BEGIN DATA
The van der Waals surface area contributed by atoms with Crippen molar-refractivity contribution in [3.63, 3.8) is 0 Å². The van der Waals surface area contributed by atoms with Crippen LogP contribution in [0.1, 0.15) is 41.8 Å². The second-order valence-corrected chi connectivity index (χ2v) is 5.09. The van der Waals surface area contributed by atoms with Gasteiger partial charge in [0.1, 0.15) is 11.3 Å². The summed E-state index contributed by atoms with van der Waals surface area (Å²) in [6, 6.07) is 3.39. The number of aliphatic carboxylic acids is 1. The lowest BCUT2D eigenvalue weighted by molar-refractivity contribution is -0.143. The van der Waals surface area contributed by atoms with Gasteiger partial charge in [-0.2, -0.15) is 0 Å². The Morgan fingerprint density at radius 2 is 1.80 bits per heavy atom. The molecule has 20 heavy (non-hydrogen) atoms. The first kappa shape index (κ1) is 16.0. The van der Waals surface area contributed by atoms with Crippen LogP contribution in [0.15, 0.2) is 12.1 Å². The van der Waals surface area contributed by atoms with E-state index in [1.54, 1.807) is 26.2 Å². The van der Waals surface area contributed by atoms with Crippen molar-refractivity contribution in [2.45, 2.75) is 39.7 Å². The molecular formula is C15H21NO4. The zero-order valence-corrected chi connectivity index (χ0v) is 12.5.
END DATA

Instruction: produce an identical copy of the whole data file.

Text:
The van der Waals surface area contributed by atoms with Crippen molar-refractivity contribution in [3.63, 3.8) is 0 Å². The van der Waals surface area contributed by atoms with Crippen LogP contribution in [0.1, 0.15) is 41.8 Å². The second-order valence-corrected chi connectivity index (χ2v) is 5.09. The van der Waals surface area contributed by atoms with Gasteiger partial charge in [0.1, 0.15) is 11.3 Å². The summed E-state index contributed by atoms with van der Waals surface area (Å²) in [6, 6.07) is 3.39. The number of aliphatic carboxylic acids is 1. The lowest BCUT2D eigenvalue weighted by molar-refractivity contribution is -0.143. The van der Waals surface area contributed by atoms with Gasteiger partial charge in [-0.2, -0.15) is 0 Å². The Morgan fingerprint density at radius 2 is 1.80 bits per heavy atom. The molecule has 20 heavy (non-hydrogen) atoms. The first kappa shape index (κ1) is 16.0. The van der Waals surface area contributed by atoms with Crippen LogP contribution in [0.15, 0.2) is 12.1 Å². The van der Waals surface area contributed by atoms with E-state index in [1.54, 1.807) is 26.2 Å². The van der Waals surface area contributed by atoms with Crippen molar-refractivity contribution in [2.45, 2.75) is 39.7 Å². The molecular formula is C15H21NO4. The zero-order valence-corrected chi connectivity index (χ0v) is 12.5.